This is the follow-up to a previous post on my GTD tools, where I’ll share my process for GTD, and how I use the tools.
In the beginning there was a big pile of stuff on my desk, and a couple of drawers filled with who-knows-what. It didn’t help that we had just moved and some of my reference books and papers were still in boxes. The stage was perfectly set for a thorough organizing. I picked up my copy of Getting Things Done and followed the instructions. I was inspired by the following quote from page 87, ‘Much of learning how to manage workflow in a “black belt” way is about laying out the gear and practicing the moves so that the requisite thinking happens more automatically and it’s a lot easier to get engaged in the game.’
So I gathered everything that I wanted to incorporate into my system, as well as all of the tools listed on page 92. Then I attacked the stacks and boxes, applying the rules to each item: Is it actionable? If no, then trash it, tickle it, or file it. If yes, then do it (if it takes less than 2 minutes), delegate it, or defer it.
After this massive purge-and-organize session, I was left with a clean home office and a stack of loose-leaf paper with ideas and notes on them. I had made my 48-folder Tickler File, and Reference Files for every topic that I had come across (utility bills, bank statements, printouts from blogs, web reference material, etc.).
Finally, I sat down with my folders and went over the list of “Triggers” on page 114 in order to clear my head of ideas, incomplete projects, what have you. I wrote down each thing on its own piece of paper, and laid them out on the floor. Categories appeared naturally ( i.e. Computer, Home, Work, etc) and I stacked like things together. The “Trigger” list was invaluable in helping to clear all of this information from the back of my mind. When this was complete I started to organize these loose papers by filing the appropriate sheets in the Tickler File, Reference File, or into a coherent system of lists in order to start the Next Actions needed to complete them. These lists were copied onto 3″x5″ cards for my hPDA.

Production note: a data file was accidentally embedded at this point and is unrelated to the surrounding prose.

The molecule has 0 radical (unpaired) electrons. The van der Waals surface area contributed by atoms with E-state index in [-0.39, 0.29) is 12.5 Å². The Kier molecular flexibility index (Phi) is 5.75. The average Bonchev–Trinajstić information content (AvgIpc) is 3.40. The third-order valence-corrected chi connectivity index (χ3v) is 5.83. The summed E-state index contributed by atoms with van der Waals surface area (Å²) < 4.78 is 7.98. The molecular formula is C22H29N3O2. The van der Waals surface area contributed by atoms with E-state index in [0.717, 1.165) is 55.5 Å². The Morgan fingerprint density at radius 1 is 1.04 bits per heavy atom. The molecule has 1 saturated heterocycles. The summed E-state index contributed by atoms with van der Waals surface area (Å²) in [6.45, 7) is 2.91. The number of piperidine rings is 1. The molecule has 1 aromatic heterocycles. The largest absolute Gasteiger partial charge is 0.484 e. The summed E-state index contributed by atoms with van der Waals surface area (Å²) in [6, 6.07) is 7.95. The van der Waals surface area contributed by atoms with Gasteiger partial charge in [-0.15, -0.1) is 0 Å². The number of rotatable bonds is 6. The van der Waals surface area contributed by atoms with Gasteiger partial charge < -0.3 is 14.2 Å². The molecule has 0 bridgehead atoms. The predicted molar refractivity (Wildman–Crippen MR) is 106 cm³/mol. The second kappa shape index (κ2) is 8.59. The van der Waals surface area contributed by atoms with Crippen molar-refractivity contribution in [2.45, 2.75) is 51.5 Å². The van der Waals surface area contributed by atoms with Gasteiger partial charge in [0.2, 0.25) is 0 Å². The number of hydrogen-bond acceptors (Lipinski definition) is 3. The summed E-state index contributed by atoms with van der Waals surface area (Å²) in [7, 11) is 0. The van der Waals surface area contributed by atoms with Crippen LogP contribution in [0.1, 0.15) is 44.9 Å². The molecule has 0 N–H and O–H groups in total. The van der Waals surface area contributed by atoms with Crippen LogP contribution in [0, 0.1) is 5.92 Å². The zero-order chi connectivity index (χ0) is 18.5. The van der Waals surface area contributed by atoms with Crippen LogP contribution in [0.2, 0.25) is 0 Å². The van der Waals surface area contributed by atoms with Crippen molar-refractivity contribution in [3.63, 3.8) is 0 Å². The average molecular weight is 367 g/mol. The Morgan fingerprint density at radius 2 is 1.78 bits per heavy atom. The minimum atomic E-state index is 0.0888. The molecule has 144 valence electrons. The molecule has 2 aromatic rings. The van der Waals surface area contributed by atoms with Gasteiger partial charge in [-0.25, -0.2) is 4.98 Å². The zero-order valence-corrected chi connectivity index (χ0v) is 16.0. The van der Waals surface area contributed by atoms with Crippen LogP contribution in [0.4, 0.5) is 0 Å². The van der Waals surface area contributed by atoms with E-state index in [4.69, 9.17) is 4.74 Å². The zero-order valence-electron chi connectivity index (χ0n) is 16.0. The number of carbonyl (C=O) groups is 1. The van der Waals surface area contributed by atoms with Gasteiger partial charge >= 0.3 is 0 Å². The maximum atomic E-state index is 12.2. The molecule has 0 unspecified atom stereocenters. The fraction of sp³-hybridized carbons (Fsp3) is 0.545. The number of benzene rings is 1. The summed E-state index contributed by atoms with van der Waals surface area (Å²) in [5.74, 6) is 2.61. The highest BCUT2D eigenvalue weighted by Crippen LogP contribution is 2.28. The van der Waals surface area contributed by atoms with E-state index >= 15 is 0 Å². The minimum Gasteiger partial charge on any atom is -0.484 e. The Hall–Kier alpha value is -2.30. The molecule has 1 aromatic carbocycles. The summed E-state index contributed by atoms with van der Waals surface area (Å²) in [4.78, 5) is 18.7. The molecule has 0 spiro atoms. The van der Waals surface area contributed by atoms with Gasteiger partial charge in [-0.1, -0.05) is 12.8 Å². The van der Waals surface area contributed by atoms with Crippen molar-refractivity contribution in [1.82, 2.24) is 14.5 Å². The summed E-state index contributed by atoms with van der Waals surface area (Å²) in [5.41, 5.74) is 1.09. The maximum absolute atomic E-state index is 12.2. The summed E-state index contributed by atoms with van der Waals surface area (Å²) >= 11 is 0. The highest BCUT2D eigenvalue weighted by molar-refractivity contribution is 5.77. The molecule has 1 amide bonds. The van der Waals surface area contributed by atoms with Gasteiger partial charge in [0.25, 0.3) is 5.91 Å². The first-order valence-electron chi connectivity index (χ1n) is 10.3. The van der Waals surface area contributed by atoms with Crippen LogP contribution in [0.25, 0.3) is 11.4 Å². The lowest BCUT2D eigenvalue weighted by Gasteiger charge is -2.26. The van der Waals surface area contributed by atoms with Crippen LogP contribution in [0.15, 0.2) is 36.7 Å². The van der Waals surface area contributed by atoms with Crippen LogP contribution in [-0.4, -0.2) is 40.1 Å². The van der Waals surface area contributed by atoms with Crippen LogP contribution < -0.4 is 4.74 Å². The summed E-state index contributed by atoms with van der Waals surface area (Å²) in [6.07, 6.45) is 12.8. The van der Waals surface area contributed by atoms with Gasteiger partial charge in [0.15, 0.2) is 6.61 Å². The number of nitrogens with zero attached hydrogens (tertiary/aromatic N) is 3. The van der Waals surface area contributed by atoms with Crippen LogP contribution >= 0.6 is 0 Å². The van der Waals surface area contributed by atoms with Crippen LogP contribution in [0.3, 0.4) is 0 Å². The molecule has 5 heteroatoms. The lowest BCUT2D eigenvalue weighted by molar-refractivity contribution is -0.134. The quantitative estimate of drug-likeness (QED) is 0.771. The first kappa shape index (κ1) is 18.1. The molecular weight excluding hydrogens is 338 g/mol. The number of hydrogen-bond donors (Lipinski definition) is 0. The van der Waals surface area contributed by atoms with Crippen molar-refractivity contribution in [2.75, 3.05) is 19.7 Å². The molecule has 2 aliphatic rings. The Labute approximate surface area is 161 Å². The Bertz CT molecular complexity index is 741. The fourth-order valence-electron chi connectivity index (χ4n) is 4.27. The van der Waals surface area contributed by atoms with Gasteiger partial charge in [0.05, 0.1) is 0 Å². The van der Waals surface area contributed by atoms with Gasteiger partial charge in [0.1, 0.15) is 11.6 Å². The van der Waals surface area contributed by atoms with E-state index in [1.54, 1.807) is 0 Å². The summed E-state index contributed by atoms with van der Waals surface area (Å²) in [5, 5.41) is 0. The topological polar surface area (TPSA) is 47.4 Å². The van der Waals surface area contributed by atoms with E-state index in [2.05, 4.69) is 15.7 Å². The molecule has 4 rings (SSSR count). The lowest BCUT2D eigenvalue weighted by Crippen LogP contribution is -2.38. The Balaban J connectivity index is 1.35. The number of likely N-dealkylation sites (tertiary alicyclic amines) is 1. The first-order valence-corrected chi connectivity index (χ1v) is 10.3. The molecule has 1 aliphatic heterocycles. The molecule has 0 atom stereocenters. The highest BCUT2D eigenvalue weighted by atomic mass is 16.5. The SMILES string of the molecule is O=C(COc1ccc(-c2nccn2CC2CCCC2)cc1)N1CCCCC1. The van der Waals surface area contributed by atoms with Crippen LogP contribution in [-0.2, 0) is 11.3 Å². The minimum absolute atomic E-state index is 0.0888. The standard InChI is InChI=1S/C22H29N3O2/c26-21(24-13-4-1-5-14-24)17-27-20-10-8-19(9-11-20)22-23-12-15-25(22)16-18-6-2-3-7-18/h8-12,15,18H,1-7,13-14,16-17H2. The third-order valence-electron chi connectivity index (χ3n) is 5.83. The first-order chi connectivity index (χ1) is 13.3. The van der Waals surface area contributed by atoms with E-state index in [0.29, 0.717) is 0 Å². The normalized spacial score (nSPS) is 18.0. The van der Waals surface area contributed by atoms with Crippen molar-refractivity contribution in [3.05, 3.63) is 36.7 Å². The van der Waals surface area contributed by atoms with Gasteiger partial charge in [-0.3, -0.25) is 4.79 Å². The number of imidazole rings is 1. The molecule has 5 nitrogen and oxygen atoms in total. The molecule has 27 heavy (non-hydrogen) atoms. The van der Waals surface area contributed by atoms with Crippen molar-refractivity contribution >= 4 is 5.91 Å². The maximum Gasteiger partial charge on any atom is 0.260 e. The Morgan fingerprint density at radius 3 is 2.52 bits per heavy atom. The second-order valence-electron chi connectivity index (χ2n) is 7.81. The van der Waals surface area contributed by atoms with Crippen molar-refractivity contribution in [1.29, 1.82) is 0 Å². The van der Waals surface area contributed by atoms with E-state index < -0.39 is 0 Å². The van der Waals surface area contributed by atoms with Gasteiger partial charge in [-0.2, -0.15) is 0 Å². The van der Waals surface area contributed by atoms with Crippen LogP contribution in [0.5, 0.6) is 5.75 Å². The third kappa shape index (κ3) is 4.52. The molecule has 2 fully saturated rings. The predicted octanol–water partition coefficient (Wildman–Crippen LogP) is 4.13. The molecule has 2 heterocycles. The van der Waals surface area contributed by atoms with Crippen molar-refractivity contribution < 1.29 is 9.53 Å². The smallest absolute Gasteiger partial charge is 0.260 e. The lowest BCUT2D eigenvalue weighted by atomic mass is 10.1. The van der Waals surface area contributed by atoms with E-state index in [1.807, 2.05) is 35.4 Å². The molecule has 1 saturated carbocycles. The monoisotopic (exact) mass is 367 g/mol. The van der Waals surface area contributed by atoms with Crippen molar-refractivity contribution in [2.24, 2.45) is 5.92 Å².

Now, with my Calendar, the hPDA, my Tickler File, and a Capture Notebook I was all set. Or so I thought. Each morning I get up and check the Tickler File for any notes, then sit down with the Calendar and hPDA to organize my day. At the end of the day, I sit down and make sure that any Next Actions that have been completed have been marked off, any notes are filed or scheduled, and everything is captured. If any of the cards need to be replaced or updated, I do it at this time, and archive the old card for the end-of-the-month review.
Of course, this routine has evolved a bit, and the notes that I generate from the Weekly Review are archived for Monthly Review also. I have also winnowed the number of categories down, as tasks have been completed and Contexts have been more clearly defined. I have also created a 3-ring binder for a Tickler File at work, and a second 3-ring binder for a Customer Tracking system that I put together. Now when I get to work, I go through a second iteration of planning for the day.
The hPDA and a Pocketmod are used to capture ideas and customer information when I am away from my desk. The Capture Notebook is split into sections where I write down ideas, books that I come across that I’d like to remember, and so on. There is also a section for jotting down interesting websites that I encounter.
So far, the system is working, very well in fact. The only glitches that I have run into are being disciplined about the evening consolidation and keeping to the Weekly Review. I know that it can be improved, and as time goes on it will continue to evolve, and I will keep you posted.
I would appreciate your feedback, suggestions or tips in the comments.